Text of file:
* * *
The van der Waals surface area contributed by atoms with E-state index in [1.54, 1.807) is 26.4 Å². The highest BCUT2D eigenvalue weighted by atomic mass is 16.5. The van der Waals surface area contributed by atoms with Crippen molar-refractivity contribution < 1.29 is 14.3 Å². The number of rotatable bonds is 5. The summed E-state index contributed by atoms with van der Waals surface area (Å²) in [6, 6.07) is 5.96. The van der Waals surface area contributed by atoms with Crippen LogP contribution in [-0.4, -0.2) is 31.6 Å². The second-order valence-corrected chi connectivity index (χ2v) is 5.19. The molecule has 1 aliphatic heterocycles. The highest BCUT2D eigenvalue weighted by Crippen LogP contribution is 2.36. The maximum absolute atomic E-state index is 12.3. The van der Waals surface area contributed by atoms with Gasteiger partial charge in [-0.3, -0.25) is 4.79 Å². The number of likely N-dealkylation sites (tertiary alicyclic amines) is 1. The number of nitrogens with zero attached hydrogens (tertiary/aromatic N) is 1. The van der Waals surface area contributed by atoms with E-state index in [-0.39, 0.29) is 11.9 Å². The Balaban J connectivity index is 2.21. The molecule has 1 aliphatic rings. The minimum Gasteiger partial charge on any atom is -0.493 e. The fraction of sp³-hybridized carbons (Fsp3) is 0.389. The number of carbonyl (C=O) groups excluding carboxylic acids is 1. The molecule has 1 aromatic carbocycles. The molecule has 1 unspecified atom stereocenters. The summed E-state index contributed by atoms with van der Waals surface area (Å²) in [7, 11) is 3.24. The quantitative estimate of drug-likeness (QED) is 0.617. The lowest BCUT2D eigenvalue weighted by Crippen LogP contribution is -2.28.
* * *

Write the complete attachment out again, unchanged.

The van der Waals surface area contributed by atoms with E-state index in [1.54, 1.807) is 26.4 Å². The highest BCUT2D eigenvalue weighted by atomic mass is 16.5. The van der Waals surface area contributed by atoms with Crippen molar-refractivity contribution < 1.29 is 14.3 Å². The number of rotatable bonds is 5. The summed E-state index contributed by atoms with van der Waals surface area (Å²) in [6, 6.07) is 5.96. The van der Waals surface area contributed by atoms with Crippen LogP contribution in [-0.4, -0.2) is 31.6 Å². The second-order valence-corrected chi connectivity index (χ2v) is 5.19. The molecule has 1 aliphatic heterocycles. The highest BCUT2D eigenvalue weighted by Crippen LogP contribution is 2.36. The maximum absolute atomic E-state index is 12.3. The van der Waals surface area contributed by atoms with Gasteiger partial charge in [-0.3, -0.25) is 4.79 Å². The number of likely N-dealkylation sites (tertiary alicyclic amines) is 1. The number of nitrogens with zero attached hydrogens (tertiary/aromatic N) is 1. The van der Waals surface area contributed by atoms with E-state index in [-0.39, 0.29) is 11.9 Å². The Balaban J connectivity index is 2.21. The molecule has 1 aliphatic rings. The minimum Gasteiger partial charge on any atom is -0.493 e. The fraction of sp³-hybridized carbons (Fsp3) is 0.389. The number of carbonyl (C=O) groups excluding carboxylic acids is 1. The molecule has 1 aromatic carbocycles. The molecule has 1 unspecified atom stereocenters. The summed E-state index contributed by atoms with van der Waals surface area (Å²) in [7, 11) is 3.24. The quantitative estimate of drug-likeness (QED) is 0.617. The lowest BCUT2D eigenvalue weighted by Crippen LogP contribution is -2.28.